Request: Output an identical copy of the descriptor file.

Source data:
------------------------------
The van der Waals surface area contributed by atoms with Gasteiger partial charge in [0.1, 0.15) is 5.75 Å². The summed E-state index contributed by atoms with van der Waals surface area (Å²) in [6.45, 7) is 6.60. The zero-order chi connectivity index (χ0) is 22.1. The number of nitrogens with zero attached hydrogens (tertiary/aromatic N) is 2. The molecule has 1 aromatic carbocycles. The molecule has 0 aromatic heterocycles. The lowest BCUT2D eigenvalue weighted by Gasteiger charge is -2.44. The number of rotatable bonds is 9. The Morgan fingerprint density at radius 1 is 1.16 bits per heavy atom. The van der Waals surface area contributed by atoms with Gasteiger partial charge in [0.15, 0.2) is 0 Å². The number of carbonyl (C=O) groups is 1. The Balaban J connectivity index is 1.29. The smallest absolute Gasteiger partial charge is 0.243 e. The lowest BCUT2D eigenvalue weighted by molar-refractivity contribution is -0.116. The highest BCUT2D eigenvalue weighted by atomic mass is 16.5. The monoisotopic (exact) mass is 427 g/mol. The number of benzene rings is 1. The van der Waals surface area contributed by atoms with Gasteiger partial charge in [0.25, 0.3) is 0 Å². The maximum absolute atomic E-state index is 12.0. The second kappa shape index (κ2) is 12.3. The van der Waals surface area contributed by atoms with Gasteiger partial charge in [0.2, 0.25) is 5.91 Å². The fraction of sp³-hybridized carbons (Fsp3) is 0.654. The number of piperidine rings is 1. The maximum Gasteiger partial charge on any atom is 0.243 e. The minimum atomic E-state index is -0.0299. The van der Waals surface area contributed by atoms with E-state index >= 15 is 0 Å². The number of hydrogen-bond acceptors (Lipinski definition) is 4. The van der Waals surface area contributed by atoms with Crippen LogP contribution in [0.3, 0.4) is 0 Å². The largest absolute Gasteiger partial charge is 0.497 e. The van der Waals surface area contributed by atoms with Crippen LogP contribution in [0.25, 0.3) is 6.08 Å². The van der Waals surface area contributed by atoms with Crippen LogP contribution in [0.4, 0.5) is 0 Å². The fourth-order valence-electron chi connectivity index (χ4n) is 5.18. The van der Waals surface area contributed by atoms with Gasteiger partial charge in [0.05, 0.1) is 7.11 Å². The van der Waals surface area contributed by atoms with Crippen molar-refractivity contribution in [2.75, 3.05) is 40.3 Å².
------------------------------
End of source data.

The van der Waals surface area contributed by atoms with Gasteiger partial charge in [0.1, 0.15) is 5.75 Å². The summed E-state index contributed by atoms with van der Waals surface area (Å²) in [6.45, 7) is 6.60. The zero-order chi connectivity index (χ0) is 22.1. The number of nitrogens with zero attached hydrogens (tertiary/aromatic N) is 2. The molecule has 1 aromatic carbocycles. The molecule has 0 aromatic heterocycles. The lowest BCUT2D eigenvalue weighted by Gasteiger charge is -2.44. The number of rotatable bonds is 9. The Morgan fingerprint density at radius 1 is 1.16 bits per heavy atom. The van der Waals surface area contributed by atoms with Gasteiger partial charge in [0.15, 0.2) is 0 Å². The number of carbonyl (C=O) groups is 1. The Balaban J connectivity index is 1.29. The smallest absolute Gasteiger partial charge is 0.243 e. The lowest BCUT2D eigenvalue weighted by molar-refractivity contribution is -0.116. The highest BCUT2D eigenvalue weighted by atomic mass is 16.5. The monoisotopic (exact) mass is 427 g/mol. The number of benzene rings is 1. The van der Waals surface area contributed by atoms with Gasteiger partial charge in [0.25, 0.3) is 0 Å². The maximum absolute atomic E-state index is 12.0. The second kappa shape index (κ2) is 12.3. The van der Waals surface area contributed by atoms with Gasteiger partial charge in [0.2, 0.25) is 5.91 Å². The fraction of sp³-hybridized carbons (Fsp3) is 0.654. The number of piperidine rings is 1. The maximum Gasteiger partial charge on any atom is 0.243 e. The minimum atomic E-state index is -0.0299. The van der Waals surface area contributed by atoms with E-state index >= 15 is 0 Å². The number of hydrogen-bond acceptors (Lipinski definition) is 4. The van der Waals surface area contributed by atoms with Crippen LogP contribution in [0.3, 0.4) is 0 Å². The largest absolute Gasteiger partial charge is 0.497 e. The van der Waals surface area contributed by atoms with Crippen LogP contribution in [0.25, 0.3) is 6.08 Å². The van der Waals surface area contributed by atoms with Crippen LogP contribution in [0.4, 0.5) is 0 Å². The fourth-order valence-electron chi connectivity index (χ4n) is 5.18. The van der Waals surface area contributed by atoms with Gasteiger partial charge in [0.05, 0.1) is 7.11 Å². The van der Waals surface area contributed by atoms with Crippen molar-refractivity contribution in [2.75, 3.05) is 40.3 Å².